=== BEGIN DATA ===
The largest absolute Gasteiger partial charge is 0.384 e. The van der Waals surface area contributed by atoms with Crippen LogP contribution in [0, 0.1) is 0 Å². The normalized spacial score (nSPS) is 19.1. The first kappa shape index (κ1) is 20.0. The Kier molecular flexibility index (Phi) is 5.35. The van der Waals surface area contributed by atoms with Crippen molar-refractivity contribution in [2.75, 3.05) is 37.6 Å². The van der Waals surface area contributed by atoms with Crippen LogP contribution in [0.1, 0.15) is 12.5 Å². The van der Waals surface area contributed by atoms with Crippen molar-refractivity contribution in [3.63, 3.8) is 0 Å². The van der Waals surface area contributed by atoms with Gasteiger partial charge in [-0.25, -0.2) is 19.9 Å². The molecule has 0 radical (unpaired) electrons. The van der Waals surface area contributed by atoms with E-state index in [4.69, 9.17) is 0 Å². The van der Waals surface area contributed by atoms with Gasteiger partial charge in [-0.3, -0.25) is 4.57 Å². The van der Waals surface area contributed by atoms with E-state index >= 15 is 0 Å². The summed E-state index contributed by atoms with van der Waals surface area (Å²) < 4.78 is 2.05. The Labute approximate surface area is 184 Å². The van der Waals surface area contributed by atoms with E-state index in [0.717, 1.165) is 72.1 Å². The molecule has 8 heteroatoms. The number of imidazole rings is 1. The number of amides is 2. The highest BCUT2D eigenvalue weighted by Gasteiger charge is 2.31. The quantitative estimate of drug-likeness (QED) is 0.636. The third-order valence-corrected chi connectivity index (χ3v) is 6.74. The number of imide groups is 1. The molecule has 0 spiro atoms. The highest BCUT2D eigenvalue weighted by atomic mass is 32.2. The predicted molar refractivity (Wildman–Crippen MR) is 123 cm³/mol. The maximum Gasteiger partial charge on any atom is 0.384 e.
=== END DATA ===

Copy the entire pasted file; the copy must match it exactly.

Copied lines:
The largest absolute Gasteiger partial charge is 0.384 e. The van der Waals surface area contributed by atoms with Crippen LogP contribution in [0, 0.1) is 0 Å². The normalized spacial score (nSPS) is 19.1. The first kappa shape index (κ1) is 20.0. The Kier molecular flexibility index (Phi) is 5.35. The van der Waals surface area contributed by atoms with Crippen molar-refractivity contribution in [2.75, 3.05) is 37.6 Å². The van der Waals surface area contributed by atoms with Crippen LogP contribution in [0.1, 0.15) is 12.5 Å². The van der Waals surface area contributed by atoms with Crippen molar-refractivity contribution in [3.63, 3.8) is 0 Å². The van der Waals surface area contributed by atoms with Gasteiger partial charge in [-0.25, -0.2) is 19.9 Å². The molecule has 0 radical (unpaired) electrons. The van der Waals surface area contributed by atoms with E-state index in [4.69, 9.17) is 0 Å². The van der Waals surface area contributed by atoms with Gasteiger partial charge in [-0.3, -0.25) is 4.57 Å². The van der Waals surface area contributed by atoms with E-state index >= 15 is 0 Å². The summed E-state index contributed by atoms with van der Waals surface area (Å²) < 4.78 is 2.05. The Labute approximate surface area is 184 Å². The van der Waals surface area contributed by atoms with E-state index in [0.717, 1.165) is 72.1 Å². The molecule has 8 heteroatoms. The number of imidazole rings is 1. The number of amides is 2. The highest BCUT2D eigenvalue weighted by Gasteiger charge is 2.31. The quantitative estimate of drug-likeness (QED) is 0.636. The third-order valence-corrected chi connectivity index (χ3v) is 6.74. The number of imide groups is 1. The molecule has 0 spiro atoms. The highest BCUT2D eigenvalue weighted by atomic mass is 32.2. The predicted molar refractivity (Wildman–Crippen MR) is 123 cm³/mol. The maximum Gasteiger partial charge on any atom is 0.384 e.